Tiger Woods remembers how to win, that much is clear. With a pressure-proof two-under-par 69 on Sunday at the AT&T National he won for the third time this season, locking up, ahem, comeback player of the year honors. Woods, 36, also passed his white whale, Jack Nicklaus, moving into second on the alltime list with 74 PGA Tour victories. Given the uncertainties with Woods heading into this year—medically, spiritually and swing-wise—he couldn't resist a little gloating on Sunday evening. "I remember there was a time when people were saying I could never win again. That was what, six months ago? Here we are."
Woods had already displayed a dominant long game in his previous two wins, but what made this latest victory noteworthy was his stellar putting. On baked-out greens at Congressional Country Club he had zero three-putts for the week, a stat that his former minders Steve Williams and Hank Haney used to obsess over. Woods credited his college teammate Notah Begay for a pretournament tip. "He got me putting like I used to," Woods said. Which was, in a word, "Fantastic."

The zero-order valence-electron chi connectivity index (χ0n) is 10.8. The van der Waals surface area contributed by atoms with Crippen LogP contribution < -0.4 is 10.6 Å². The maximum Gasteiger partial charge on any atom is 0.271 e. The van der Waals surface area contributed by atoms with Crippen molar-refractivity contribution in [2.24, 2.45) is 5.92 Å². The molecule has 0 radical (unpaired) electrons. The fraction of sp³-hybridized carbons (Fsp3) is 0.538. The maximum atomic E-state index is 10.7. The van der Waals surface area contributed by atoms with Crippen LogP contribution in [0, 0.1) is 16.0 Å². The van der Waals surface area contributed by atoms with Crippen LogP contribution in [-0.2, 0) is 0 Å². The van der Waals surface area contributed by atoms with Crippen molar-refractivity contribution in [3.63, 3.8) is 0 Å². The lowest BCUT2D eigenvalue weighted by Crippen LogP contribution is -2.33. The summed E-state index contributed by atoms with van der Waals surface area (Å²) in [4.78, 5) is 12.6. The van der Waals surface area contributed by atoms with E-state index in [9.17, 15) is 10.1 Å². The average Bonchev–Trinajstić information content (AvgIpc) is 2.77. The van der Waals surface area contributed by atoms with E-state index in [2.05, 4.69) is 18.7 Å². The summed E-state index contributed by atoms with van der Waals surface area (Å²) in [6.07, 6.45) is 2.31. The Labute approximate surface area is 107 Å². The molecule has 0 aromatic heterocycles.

During the first act of Woods's career (1996--2009) the putter was always the difference maker. The question is whether last week's magic was a one-off or if he can maintain a similar touch on the slower, grainier greens at the British Open, which begins July 19. Woods hasn't won a major championship in more than four years, and snagging number 15 would make this season about more than only redemption. Royal Lytham and St. Anne's, on the west coast of England, is a quirky, claustrophobic layout dotted with 206 pot bunkers. Lytham will allow Woods to use all of his genius as a tactician, shaping shots while employing a variety of clubs off the tee. This is the formula he used to take major championships number 11 (2006 British Open) and number 13 ('07 PGA Championship) at two other bandboxes, Royal Liverpool and Southern Hills. Of course, Woods adroitly played this brand of small ball for two rounds at last month's U.S. Open before unraveling on the weekend. That's the thing about this reinvented Tiger—there is more uncertainty in his makeup, even when he's playing well. Which makes Woods's journey to the British Open all the more intriguing.